It’s just an exciting time to be a Microsoft Developer.

If you aren’t convinced, I encourage you to visit the main Microsoft .NET home page: to learn more about the cross-platform and open-source capabilities of .NET.  If you aren’t a fan of marketing-based rhetoric like that, check out Scott Hanselman’s blog:  While he is a Microsoft employee, he is incredibly fair and insightful when it comes to measuring Microsoft’s place in a rapidly-changing software development ecosystem (not to mention a brilliant developer and funny guy too!).  Back in November 2014 he wrote a blog post about what Microsoft was up to (way back then) that started with the quote – “It’s happening. It’s the reason that a lot of us came to work for Microsoft, and I think it’s both the end of an era but also the beginning of amazing things to come.”*

After reading some of those resources, if you still don’t think Microsoft and .NET are exciting and innovative and should be considered for your next enterprise technology solution, just wrap your head around this FACT – that, in today’s market, only with Microsoft-based technologies (.NET Core via Visual Studio) can you invest in a SINGLE custom application and have that same, single code-base run on Windows Servers or Windows 10 Workstations in the Microsoft Store; or Linux servers; or on Apple iPhones and iPads; or Android devices; in the Azure or AWS cloud; in Linux-based containers; heck, even on an Arduino or other IoT-based device!  One code-base.  One development effort.  One compile.  One Git repository.  One set of code for your business to support and enhance over the years that can run on just about any device on the market today (CONSUMER or ENTERPRISE).  Now that’s productivity.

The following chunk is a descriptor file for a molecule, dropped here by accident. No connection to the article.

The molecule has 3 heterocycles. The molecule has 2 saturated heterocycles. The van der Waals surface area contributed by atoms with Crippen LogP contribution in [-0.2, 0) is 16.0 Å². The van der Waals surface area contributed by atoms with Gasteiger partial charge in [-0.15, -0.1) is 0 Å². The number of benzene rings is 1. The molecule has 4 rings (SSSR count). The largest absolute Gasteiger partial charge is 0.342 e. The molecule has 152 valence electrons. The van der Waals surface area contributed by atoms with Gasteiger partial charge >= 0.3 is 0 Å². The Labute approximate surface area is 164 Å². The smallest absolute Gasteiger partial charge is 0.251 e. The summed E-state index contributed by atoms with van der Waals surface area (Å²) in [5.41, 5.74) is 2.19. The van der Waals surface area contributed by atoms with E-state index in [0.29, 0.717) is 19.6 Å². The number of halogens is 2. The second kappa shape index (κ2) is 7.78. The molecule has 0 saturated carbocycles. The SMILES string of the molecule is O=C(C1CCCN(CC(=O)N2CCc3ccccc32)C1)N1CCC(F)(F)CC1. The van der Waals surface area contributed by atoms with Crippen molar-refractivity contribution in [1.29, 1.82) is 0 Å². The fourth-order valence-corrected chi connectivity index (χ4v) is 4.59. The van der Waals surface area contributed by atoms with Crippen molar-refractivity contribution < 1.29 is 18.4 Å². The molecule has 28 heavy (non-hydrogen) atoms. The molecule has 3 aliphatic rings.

Let Square Peg Services help make you a Microsoft fan as well by giving us a call today, or responding in the comments below.

Jeff M – SPS Owner/Consultant

*From <>

Welcome to the SPS Blog!

Since we’ve updated our site for the new year, we’ve decided to update our blog as well.  We decided not to move over our blog posts from the old site as we are just to darn busy helping our clients with technology projects.  That said, you can expect the same type of blog posts here on the new – mostly tech-related posts, but really who knows!?  Keep coming back to see what we (and our clients) are up to – and thanks for visiting our new site!

Jeff M. – SPS Owner/Consultant